E.R. Chamberlin's THE FALL OF THE HOUSE OF BORGIA is old but complete. We learn that slaves could be bought for as little as six ducats, that Tartars were the best workers and Russians and Circassians best for one's bed. Prostitutes died penniless, justifying the saying the `'Venus reduces her worshipers to her own nudity.'' We learn that the gorgeous Astorre and his brother were murdered `'after they had sated the lust of a certain person,'' that person being Pope Alexander VI. One of Cesare's lieutenants was such a tyrant that `'he had thrust a clumsy page boy into the fire, pressing him down with a foot while the boy burned alive.'' Chamberlin doesn't hesitate to reveal gossip concerning Cesare, that he killed his own brother Juan in order to have access to Juan's wife Sancia and because both brothers, jealous of each other, wished to continue incestuous access to their sister Lucrezia.
Ivan Cloulas in THE BORGIAS brings us this quote from a playwright: Do people say that I am both your father and your lover? Let the world, that heap of vermin as ridiculous as they are feebleminded, believe the most absurd tale. The great law of the world is ... to grow and develop what is strongest and greatest in us. Walk straight ahead. Leave hesitation and scruples to small minds.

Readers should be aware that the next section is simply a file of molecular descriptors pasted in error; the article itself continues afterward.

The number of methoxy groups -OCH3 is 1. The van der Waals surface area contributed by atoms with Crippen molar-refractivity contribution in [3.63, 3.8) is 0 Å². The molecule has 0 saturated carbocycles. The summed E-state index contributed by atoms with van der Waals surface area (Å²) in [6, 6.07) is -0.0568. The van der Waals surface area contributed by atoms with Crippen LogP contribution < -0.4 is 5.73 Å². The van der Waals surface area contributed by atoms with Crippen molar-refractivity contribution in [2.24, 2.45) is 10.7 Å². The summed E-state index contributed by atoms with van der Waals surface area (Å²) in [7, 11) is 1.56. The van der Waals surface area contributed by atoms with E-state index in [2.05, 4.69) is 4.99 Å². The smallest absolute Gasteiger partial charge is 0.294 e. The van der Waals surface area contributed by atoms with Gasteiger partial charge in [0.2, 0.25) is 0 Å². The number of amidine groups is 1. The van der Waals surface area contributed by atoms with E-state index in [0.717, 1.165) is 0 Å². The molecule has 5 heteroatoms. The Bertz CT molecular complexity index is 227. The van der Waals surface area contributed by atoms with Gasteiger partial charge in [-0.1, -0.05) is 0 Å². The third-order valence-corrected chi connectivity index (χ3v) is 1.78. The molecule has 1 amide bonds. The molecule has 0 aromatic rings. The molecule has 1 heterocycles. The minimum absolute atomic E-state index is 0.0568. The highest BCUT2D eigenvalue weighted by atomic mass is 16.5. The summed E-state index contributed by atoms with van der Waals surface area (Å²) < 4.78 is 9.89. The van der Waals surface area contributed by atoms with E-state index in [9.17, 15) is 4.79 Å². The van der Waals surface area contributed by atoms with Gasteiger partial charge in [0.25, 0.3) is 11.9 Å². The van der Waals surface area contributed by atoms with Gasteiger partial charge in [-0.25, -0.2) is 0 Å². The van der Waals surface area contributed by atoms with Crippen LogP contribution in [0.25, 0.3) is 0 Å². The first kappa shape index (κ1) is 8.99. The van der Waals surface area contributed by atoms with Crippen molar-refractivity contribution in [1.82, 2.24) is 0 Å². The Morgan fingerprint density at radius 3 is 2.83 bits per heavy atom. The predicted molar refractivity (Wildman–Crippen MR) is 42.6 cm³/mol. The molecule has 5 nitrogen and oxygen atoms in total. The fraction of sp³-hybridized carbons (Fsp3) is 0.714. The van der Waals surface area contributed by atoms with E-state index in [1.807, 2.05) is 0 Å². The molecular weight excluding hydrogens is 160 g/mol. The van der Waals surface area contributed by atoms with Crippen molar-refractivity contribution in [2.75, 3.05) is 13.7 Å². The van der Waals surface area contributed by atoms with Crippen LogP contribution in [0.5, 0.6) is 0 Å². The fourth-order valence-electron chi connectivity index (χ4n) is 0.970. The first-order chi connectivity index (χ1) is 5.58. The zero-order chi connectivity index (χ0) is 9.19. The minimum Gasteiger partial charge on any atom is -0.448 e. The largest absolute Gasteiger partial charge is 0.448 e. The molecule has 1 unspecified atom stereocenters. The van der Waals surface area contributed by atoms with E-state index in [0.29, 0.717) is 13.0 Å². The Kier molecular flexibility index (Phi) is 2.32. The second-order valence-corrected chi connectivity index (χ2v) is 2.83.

Marion Johnson in his THE BORGIAS tells us that Cesare had addressed questions to the scientist of the papal court about poisons; he wished to know the ways of poisoning cups, perfumes, flowers, saddles and ever stirrups (!!!).
I did read Rafael Sabatini's book THE LIFE OF CESARE BORGIA, but found it a bit outdated (1929).
Christopher Hibbert's THE BORGIAS AND THEIR ENEMIES tells us about Manfredi: `'Four days later the corpse had been fished out of the Tiber, drowned by a stone tied round his neck. This young man was of such beauty and stature that it would not be possible to find his equal among a thousand of his contemporaries.'' About Cesare: `'Cesar had fallen sick again of that illness of his. Now the flowers (as the syphilitic rashes were euphemistically known) are starting to bloom again.'' When Cesare married: `'He had consummated the matrimony eight times, but these eight times consisted of two before supper and six at night.'' Concerning the Pope, Cesare and his daughter during an orgy: `'At the end they displayed prizes, silk mantles, boots, caps and other objects which were promised to whomsoever should have made love to these prostitutes the greatest number of times.'' When it was reported to the Pope that his new son-in-law was sleeping with others than Lucrezia (`'It was reported that he took his pleasure with other women during the day'') the Pope said, `'Being young it does him good.'' Naturally, this is my favorite book. My own books can be found on Amazon under Michael Hone.
Help other customers find the most helpful reviews 
Was this review helpful to you? Yes No


Most Helpful First | Newest First

This product

The Borgias and Their Enemies, 1431-1519
The Borgias and Their Enemies, 1431-1519 by Christopher Hibbert (Paperback - 1 Sep 2009)
9.41
In stock
Add to basket Add to wishlist
Only search this product's reviews